Davao City’s “King of Fruits” has made it to the land of milk and honey.
Yes, the famous Durian fruit has penetrated the United States market through an American blogger who dabbles as food importer.
Former president of Davao Durian Industry Association Council Larry Miculob told media in Wednesday’s Habi at Kape that since October this year, they started sending vacuum-packed fresh durian to the US through their partner Lindsey Gasik.
Gasik, a blogger from Oregon whose interest is to tour Asia to taste different varieties of durian, has exported an initial 300 kilos of vacuum packed durian.
“She frequents Davao City since 2010 and this year she expressed interest of exporting durian and this is the first time that Davao durian in vacuum pack was able to enter the US market,” Miculob said.
Miculob said each pack of durian has a label that explains about the fruit, its variety and that it comes from Davao City. The farmers are also featured in the label.
Each pack is priced at US 69 dollars, which is about P3,400.
Miculob added that during the initial order, they sent durian varieties that include arancillo, puyat, and graveolens (orange). He said that their partner has specific weith requirement of 300 grams per pack.
“Its not easy to enter the US market. In fact, you have to pass the strict requirements. We submitted documents but since we have our facility and we already have been exporting to Japan it was easy for us to enter the US market,” Miculob said.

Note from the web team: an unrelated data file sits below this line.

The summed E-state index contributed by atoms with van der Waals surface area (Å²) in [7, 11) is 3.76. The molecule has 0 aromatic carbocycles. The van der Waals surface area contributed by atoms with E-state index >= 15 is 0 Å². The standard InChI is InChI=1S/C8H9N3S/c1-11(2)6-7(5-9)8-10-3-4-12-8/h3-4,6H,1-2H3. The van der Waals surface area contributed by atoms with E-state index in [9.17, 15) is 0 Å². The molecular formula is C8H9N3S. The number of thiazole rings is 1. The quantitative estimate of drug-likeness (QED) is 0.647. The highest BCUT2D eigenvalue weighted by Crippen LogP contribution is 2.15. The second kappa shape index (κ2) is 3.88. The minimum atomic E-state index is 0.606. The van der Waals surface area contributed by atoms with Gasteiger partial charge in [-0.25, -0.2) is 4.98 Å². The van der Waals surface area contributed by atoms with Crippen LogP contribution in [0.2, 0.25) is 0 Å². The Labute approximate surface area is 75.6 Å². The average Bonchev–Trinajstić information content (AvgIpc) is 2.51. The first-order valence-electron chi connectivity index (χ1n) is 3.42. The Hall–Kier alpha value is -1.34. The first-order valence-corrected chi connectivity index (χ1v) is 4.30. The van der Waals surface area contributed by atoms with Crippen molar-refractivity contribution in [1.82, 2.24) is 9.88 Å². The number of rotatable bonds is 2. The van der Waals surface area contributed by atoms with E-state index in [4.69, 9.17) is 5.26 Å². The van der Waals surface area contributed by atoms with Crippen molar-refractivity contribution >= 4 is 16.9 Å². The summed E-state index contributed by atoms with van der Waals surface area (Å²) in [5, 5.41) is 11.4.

Miculob owns a processing facility in Calinan.
He said there is no schedule for the next delivery but assured that this is permanent market already.
“This is a permanent market and the delivery depends on the level of the inventory. Last week ata meron siyang mga deliveries in different states.
The US market is surprising to me and based on the feedback from the buyers they say it is the first time that they tasted a frozen durian,” he said.
He said apart from durian he also sent sample of marang.
“Because we are processing all kinds of fruits. Its no longer a problem to preserve fruits except lanzones,” he said.
He also encouraged the farmers to maintain the quality of durian fruits to penetrate more international markets.
“The moral lesson is we should strive hard of coming up with a product that is really processed or international standards so that it will be easy for us to penetrate international market” he said.
Apart from the US, Miculob said they are also looking at China as market for the frozen durian. However, durian is still among the fruits not included in the bilateral agreement for export in China.
“We are still waiting for the signing of the bilateral agreement for us to penetrate China. We have been asking for help from the national government and even to the Consul General of the Philippines to China to fasttrack the bilateral trade agreement with the Philippines,” he said.
He said the Chinese did not set a limit for the quantity.